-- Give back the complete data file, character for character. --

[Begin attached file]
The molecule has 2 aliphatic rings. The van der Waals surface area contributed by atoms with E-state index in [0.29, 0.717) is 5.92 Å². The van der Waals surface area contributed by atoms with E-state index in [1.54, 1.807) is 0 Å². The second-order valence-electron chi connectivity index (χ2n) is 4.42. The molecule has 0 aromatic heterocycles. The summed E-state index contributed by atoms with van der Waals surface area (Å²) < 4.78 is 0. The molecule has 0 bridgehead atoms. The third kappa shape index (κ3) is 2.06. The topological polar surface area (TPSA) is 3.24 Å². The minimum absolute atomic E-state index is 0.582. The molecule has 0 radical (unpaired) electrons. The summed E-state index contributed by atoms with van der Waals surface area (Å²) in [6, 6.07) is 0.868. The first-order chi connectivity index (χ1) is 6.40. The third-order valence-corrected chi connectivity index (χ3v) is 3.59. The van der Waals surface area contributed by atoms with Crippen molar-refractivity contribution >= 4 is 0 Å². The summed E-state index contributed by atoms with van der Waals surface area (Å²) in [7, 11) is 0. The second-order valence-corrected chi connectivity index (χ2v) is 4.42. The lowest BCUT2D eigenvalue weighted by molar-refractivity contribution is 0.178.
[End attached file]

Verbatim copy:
The molecule has 2 aliphatic rings. The van der Waals surface area contributed by atoms with E-state index in [0.29, 0.717) is 5.92 Å². The van der Waals surface area contributed by atoms with E-state index in [1.54, 1.807) is 0 Å². The second-order valence-electron chi connectivity index (χ2n) is 4.42. The molecule has 0 aromatic heterocycles. The summed E-state index contributed by atoms with van der Waals surface area (Å²) < 4.78 is 0. The molecule has 0 bridgehead atoms. The third kappa shape index (κ3) is 2.06. The topological polar surface area (TPSA) is 3.24 Å². The minimum absolute atomic E-state index is 0.582. The molecule has 0 radical (unpaired) electrons. The summed E-state index contributed by atoms with van der Waals surface area (Å²) in [6, 6.07) is 0.868. The first-order chi connectivity index (χ1) is 6.40. The third-order valence-corrected chi connectivity index (χ3v) is 3.59. The van der Waals surface area contributed by atoms with Crippen molar-refractivity contribution >= 4 is 0 Å². The summed E-state index contributed by atoms with van der Waals surface area (Å²) in [7, 11) is 0. The second-order valence-corrected chi connectivity index (χ2v) is 4.42. The lowest BCUT2D eigenvalue weighted by molar-refractivity contribution is 0.178.